Believe that the darling of the 2010 playoffs who took the Lakers to six tough games in the first round is not a flash in the pan. Believe that if they can avoid the sophomore slump, their 27-game turnaround from the previous season will grow this season. Believe that last year’s league scoring champion and all-around phenom, Kevin Durant, could be named the MVP of the league this spring. Believe that whatever happens, Durant will lead his Young Guns out of the first round at least, if not further, in the 2011 playoffs. Believe this: OKC is for real. Let’s talk about why.

Key Matchups

Allow me to introduce OKC’s starting five: Kevin Durant, Russell Westbrook, Thabo Sefolosha, Jeff Green, and Nenad Krstic. Key names coming off the bench include: Nick Collison, James Harden, Daequan Cook, Serge Ibaka, and Eric Maynor. What’s the quick takeaway for you here? A strong, young starting five and a reserve unit that is among the deepest in the league.

Kevin Durant vs. The World

One way to stop KD...the Flying Dolphin. (Photo:

Durant’s soft-spoken demeanor betrays his on-court leadership. He was the unequivocal leader of Team USA’s gold medal run this summer at the FIBA World Championship in Turkey. Lest you forget, OKC point guard and rising NBA star Russell Westbrook was at his side for the entire run, which only enhances the growing on-court chemistry for the pair this season. (More on Westbrook in a moment.) Durant’s game is deceptively effortless, and NBA writer Scoop Jackson has compared his play to that of George “Iceman” Gervin, who made his every move look as easy as water rolling downhill. The best Utah can hope for is to stifle Durant when he penetrates the lane, force him to kick the ball out a little more than he normally would, and hope the post game stat sheet shows 22 points instead of 32.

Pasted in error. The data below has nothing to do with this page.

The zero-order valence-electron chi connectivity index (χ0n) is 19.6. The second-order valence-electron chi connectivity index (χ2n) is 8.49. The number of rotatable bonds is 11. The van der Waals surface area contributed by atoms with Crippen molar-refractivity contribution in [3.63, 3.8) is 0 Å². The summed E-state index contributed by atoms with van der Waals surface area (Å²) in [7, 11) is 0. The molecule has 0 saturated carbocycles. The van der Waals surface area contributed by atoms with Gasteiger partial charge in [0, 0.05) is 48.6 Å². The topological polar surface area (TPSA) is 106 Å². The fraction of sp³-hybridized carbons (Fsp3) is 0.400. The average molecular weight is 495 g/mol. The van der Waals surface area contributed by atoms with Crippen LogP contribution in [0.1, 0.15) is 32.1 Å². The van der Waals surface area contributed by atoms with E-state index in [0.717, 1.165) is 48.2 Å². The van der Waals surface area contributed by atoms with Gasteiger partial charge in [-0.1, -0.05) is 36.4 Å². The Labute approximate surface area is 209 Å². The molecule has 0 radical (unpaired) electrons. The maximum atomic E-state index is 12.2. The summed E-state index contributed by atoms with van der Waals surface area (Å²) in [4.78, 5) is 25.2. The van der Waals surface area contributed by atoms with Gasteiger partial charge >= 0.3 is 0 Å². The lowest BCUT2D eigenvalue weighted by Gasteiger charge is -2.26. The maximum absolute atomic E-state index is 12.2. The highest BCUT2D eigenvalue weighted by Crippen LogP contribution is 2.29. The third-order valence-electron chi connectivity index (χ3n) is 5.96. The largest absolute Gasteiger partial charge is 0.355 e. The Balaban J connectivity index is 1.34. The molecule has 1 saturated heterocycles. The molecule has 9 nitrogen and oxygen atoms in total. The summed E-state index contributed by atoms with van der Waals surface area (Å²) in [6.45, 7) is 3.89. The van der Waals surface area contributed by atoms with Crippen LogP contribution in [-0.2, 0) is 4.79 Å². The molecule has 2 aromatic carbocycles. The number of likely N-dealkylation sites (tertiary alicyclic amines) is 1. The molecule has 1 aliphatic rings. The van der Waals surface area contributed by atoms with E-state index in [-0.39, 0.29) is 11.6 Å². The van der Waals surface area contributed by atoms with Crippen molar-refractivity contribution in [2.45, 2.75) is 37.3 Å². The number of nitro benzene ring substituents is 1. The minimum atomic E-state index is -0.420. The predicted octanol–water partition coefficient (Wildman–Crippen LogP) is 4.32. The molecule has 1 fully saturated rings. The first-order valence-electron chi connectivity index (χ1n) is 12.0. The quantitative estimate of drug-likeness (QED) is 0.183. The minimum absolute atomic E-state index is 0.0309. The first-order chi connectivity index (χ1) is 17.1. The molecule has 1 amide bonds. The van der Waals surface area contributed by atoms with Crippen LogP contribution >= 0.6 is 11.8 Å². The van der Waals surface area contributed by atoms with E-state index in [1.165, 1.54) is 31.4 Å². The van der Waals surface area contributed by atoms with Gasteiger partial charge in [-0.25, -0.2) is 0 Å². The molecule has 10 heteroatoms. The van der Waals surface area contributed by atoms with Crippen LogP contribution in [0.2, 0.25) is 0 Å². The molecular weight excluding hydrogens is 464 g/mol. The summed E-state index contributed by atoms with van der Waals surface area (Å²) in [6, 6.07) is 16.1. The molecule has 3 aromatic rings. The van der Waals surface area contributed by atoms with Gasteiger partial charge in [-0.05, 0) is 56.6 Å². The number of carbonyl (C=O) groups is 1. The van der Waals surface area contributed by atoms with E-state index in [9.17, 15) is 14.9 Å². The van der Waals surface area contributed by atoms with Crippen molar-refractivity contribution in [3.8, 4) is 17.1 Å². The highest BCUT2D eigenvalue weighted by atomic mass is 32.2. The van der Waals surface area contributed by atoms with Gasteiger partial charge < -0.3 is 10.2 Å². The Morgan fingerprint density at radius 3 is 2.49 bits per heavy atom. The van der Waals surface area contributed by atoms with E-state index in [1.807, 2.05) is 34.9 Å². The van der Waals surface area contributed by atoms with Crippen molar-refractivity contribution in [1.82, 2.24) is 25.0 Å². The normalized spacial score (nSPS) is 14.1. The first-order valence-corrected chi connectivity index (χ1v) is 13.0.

D-Will vs. Russell Westbrook

Why should you pay attention to Russell Westbrook? Westbrook has quietly become one of the best point guards in the Western Conference. For a guy many expected to be nothing more than a role player, this is quite an accomplishment. He will have his hands full with D-Will, who is bigger, but Westbrook will be scrappy to be sure.

Paul Millsap vs. Jeff Green

This may be the matchup to watch. Jeff Green is the Thunder’s rebounding machine, and if he can make strides in that area this year, he will be the difference maker for many OKC wins. Remember, the Thunder ultimately lost game 6 against the Lakers on a missed defensive rebound that Pau Gasol scooped into the hoop after Kobe’s missed baseline jumper. Rebounding will, consequently, be a continuing mantra for the Thunder and Green is the heart of that effort. He and Millsap will be nicely matched, as both are underrated scorers as well.

Thabo Sefolosha/James Harden vs. Raja Bell/C.J. Miles

Thabo will start against Raja. Both are able scorers and tough defenders. But watch James Harden off the bench, the former 3rd overall pick whose game is really improving after his rookie year last season, in which he scored almost 10 points a game in 22 minutes a night. Both of those numbers will rise as his role grows on this team.

High Notes | Low Notes

It would be a mistake to believe this team’s success is built on their scoring prowess. It’s a sleight-of-hand. This is a crew of rapscallion defenders of the highest order. These guys are too young to know how to get away with sloppy D. They are alive, and electric, and Head Coach Scotty Brooks has them convinced that the road to a championship is paved with iron-clad defense.